To assess the influence of exercise training on the growth hormone (GH) response to acute exercise, six untrained males completed a 20-min, high-intensity, constant-load exercise test prior to and after 3 and 6 wk of training (the absolute power output (PO) during each test remained constant,[horizontal bar over]X PO = 182.5 ± 29.5 W). Training increased (pre- vs post-training) oxygen uptake (˙VO2) at lactate threshold (1.57± 0.33 L·min-1 vs 1.97 ± 0.24 L·min-1, P ≤ 0.05), ˙VO2 at 2.5 mM blood lactate concentration ([HLa]) (1.83 ± 0.38 L·min-1 vs 2.33 ± 0.38 L·min-1, P ≤ 0.05), and˙VO2peak (3.15 ± 0.54 L·min-1 vs 3.41 ± 0.47 L·min-1, P ≤ 0.05). Power output at the lactate threshold (PO-LT) increased with training from 103 ± 28 to 132± 23W (P ≤ 0.05). Integrated GH concentration (20 min exercise + 45 min recovery) (μg·L-1 × min) after 3 wk(138 ± 106) and 6 wk (130 ± 145) were significantly lower(P ≤ 0.05) than pre-training (238 ± 145). Plasma epinephrine and norepinephrine responses to training were similar to the GH response (EPI - pre-training = 2447 ± 1110; week 3 = 1046 ± 144; week 6 = 955 ± 322 pmol·L-1; P ≤ 0.05; NE - pre-training = 23.0 ± 5.2; week 3 = 13.4 ± 4.8; week 6 = 12.1± 6.8 nmol·L-1; P ≤ 0.05). These data indicate that the GH and catecholamine response to a constant-load exercise stimulus are reduced within the first 3 wk of exercise training and support the hypothesis that a critical threshold of exercise intensity must be reached to stimulate GH release.
Department of Human Services, Curry School of Education; Department of Internal Medicine, School of Medicine, Exercise Physiology Laboratory, General Clinical Research Center, Health Sciences Center, University of Virginia, Charlottesville, VA 22903; and Division of Pediatric Pharmacology and Critical Care, Rainbow Babies and Children's Hospital, Cleveland, OH 44106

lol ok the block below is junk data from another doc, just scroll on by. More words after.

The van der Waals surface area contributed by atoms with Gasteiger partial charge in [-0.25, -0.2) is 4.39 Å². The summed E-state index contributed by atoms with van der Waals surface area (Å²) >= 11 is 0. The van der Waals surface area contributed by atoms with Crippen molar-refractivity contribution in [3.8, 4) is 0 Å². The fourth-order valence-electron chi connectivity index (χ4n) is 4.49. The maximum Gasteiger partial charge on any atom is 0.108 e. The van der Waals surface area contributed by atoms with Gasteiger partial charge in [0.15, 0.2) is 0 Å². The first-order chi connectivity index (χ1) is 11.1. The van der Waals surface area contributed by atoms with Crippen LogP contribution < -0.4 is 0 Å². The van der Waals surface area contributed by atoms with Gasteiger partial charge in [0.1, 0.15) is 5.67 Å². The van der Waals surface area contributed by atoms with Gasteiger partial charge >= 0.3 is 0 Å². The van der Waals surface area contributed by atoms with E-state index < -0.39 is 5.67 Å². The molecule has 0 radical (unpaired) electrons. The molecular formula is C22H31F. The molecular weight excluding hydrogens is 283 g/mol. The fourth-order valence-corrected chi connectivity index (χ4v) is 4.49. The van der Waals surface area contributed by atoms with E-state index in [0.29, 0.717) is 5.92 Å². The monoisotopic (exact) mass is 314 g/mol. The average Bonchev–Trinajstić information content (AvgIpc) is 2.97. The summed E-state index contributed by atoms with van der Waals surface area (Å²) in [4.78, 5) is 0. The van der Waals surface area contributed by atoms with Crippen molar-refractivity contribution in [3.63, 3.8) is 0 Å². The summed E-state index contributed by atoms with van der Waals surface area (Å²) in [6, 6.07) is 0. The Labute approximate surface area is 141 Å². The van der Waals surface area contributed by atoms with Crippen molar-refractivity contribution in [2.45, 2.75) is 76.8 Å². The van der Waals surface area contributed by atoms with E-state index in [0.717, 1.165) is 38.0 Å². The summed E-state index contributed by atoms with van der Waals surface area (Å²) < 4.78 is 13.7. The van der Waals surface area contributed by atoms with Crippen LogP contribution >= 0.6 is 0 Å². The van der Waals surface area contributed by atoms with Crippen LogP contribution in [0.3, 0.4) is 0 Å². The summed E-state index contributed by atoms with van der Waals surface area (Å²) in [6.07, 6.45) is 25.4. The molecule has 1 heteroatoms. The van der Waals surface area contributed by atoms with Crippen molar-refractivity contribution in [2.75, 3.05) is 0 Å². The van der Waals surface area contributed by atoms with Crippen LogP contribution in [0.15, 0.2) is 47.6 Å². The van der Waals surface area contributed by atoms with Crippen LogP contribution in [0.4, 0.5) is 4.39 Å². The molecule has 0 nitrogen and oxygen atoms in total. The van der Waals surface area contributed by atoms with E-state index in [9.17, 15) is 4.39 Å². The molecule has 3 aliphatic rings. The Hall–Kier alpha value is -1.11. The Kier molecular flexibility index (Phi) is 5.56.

Submitted for publication April 1996.
Accepted for publication December 1996. [/afnote]
We acknowledge the following individuals who provided invaluable assistance to the present project: Sandra Jackson and the nurses in the General Clinical Research Center drew blood and provided patient care; Ginger Bauler and Catherine Kern performed the GH immunoassays; Anita Pettigrew performed the catecholamine assays; Dr. Johannes Veldhuis and Dr. Michael Johnson provided the multiple parameter deconvolution computer program; data management assistance was provided by David Boyd.
Supported in part by NIH General Clinical Research Center Grant RR 00847 and NIH Grant RO1 AG 10997
Address for correspondence: Arthur Weltman, Ph.D., Exercise Physiology Laboratory, Memorial Gymnasium, University of Virginia, Charlottesville, VA 22903.